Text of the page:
Commit b2fbb109 authored by Hermann Mayer's avatar Hermann Mayer

Initial Commit.

# See for more about ignoring files.
# If you find yourself ignoring temporary files generated by your text editor
# or operating system, you probably want to add a global ignore instead:
# git config --global core.excludesfile ~/.gitignore_global
# Ignore bundler config
# Ignore the default SQLite database.
# Ignore all logfiles and tempfiles.
source ''
gem 'rails', '3.2.12'
# Bundle edge Rails instead:
# gem 'rails', :git => 'git://'
gem 'mysql2'
# Gems used only for assets and not required
# in production environments by default.
group :assets do
gem 'sass-rails', '~> 3.2.3'
gem 'coffee-rails', '~> 3.2.1'
# See for more supported runtimes
# gem 'therubyracer', :platforms => :ruby
gem 'uglifier', '>= 1.0.3'
gem 'jquery-rails'
# To use ActiveModel has_secure_password
# gem 'bcrypt-ruby', '~> 3.0.0'
# To use Jbuilder templates for JSON
# gem 'jbuilder'
# Use unicorn as the app server
# gem 'unicorn'
# Deploy with Capistrano
# gem 'capistrano'
# To use debugger
# gem 'debugger'
gem "twitter-bootstrap-rails", "~> 2.2.4"
actionmailer (3.2.12)
actionpack (= 3.2.12)
mail (~> 2.4.4)
actionpack (3.2.12)
activemodel (= 3.2.12)
activesupport (= 3.2.12)
builder (~> 3.0.0)
erubis (~> 2.7.0)
journey (~> 1.0.4)
rack (~> 1.4.5)
rack-cache (~> 1.2)
rack-test (~> 0.6.1)
sprockets (~> 2.2.1)
activemodel (3.2.12)
activesupport (= 3.2.12)
builder (~> 3.0.0)
activerecord (3.2.12)
activemodel (= 3.2.12)
activesupport (= 3.2.12)
arel (~> 3.0.2)
tzinfo (~> 0.3.29)
activeresource (3.2.12)
activemodel (= 3.2.12)
activesupport (= 3.2.12)
activesupport (3.2.12)
i18n (~> 0.6)
multi_json (~> 1.0)
arel (3.0.2)
builder (3.0.4)
coffee-rails (3.2.2)
coffee-script (>= 2.2.0)
railties (~> 3.2.0)
coffee-script (2.2.0)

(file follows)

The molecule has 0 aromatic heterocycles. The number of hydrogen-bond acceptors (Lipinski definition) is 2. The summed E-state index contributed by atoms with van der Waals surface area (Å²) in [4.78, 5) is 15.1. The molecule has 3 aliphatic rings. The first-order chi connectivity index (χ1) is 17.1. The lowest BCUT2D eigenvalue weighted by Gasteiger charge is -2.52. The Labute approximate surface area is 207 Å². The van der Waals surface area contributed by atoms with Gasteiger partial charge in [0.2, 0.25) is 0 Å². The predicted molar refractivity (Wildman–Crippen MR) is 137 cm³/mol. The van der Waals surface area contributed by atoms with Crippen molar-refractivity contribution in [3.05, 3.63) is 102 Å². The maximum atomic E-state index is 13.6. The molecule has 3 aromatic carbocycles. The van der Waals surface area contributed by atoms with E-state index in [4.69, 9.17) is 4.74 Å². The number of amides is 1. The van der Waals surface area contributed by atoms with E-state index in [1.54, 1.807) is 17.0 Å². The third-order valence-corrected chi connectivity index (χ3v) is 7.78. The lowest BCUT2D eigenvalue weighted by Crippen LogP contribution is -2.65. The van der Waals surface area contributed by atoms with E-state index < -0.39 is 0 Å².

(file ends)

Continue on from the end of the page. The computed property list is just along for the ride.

coffee-script-source (1.5.0)
erubis (2.7.0)
execjs (1.4.0)
multi_json (~> 1.0)
hike (1.2.1)
i18n (0.6.4)
journey (1.0.4)
jquery-rails (2.2.1)
railties (>= 3.0, < 5.0)
thor (>= 0.14, < 2.0)
json (1.7.7)
mail (2.4.4)
i18n (>= 0.4.0)
mime-types (~> 1.16)
treetop (~> 1.4.8)
mime-types (1.21)
multi_json (1.6.1)
mysql2 (0.3.11)
polyglot (0.3.3)
rack (1.4.5)
rack-cache (1.2)
rack (>= 0.4)
rack-ssl (1.3.3)
rack-test (0.6.2)
rack (>= 1.0)
rails (3.2.12)
actionmailer (= 3.2.12)
actionpack (= 3.2.12)
activerecord (= 3.2.12)
activeresource (= 3.2.12)
activesupport (= 3.2.12)
bundler (~> 1.0)
railties (= 3.2.12)
railties (3.2.12)
actionpack (= 3.2.12)
activesupport (= 3.2.12)
rack-ssl (~> 1.3.2)
rake (>= 0.8.7)
rdoc (~> 3.4)
thor (>= 0.14.6, < 2.0)
rake (10.0.3)
rdoc (3.12.2)
json (~> 1.4)
sass (3.2.6)
sass-rails (3.2.6)
railties (~> 3.2.0)
sass (>= 3.1.10)
tilt (~> 1.3)
sprockets (2.2.2)
hike (~> 1.2)
multi_json (~> 1.0)
rack (~> 1.0)
tilt (~> 1.1, != 1.3.0)
thor (0.17.0)
tilt (1.3.4)
treetop (1.4.12)
polyglot (>= 0.3.1)
twitter-bootstrap-rails (2.2.4)
actionpack (>= 3.1)
railties (>= 3.1)
tzinfo (0.3.35)
uglifier (1.3.0)
execjs (>= 0.3.0)
multi_json (~> 1.0, >= 1.0.2)
coffee-rails (~> 3.2.1)
rails (= 3.2.12)
sass-rails (~> 3.2.3)
twitter-bootstrap-rails (~> 2.2.4)
uglifier (>= 1.0.3)
== Welcome to Rails
Rails is a web-application framework that includes everything needed to create
database-backed web applications according to the Model-View-Control pattern.
This pattern splits the view (also called the presentation) into "dumb"
templates that are primarily responsible for inserting pre-built data in between
HTML tags. The model contains the "smart" domain objects (such as Account,
Product, Person, Post) that holds all the business logic and knows how to
persist themselves to a database. The controller handles the incoming requests
(such as Save New Account, Update Product, Show Post) by manipulating the model
and directing data to the view.
In Rails, the model is handled by what's called an object-relational mapping
layer entitled Active Record. This layer allows you to present the data from
database rows as objects and embellish these data objects with business logic
methods. You can read more about Active Record in
The controller and view are handled by the Action Pack, which handles both
layers by its two parts: Action View and Action Controller. These two layers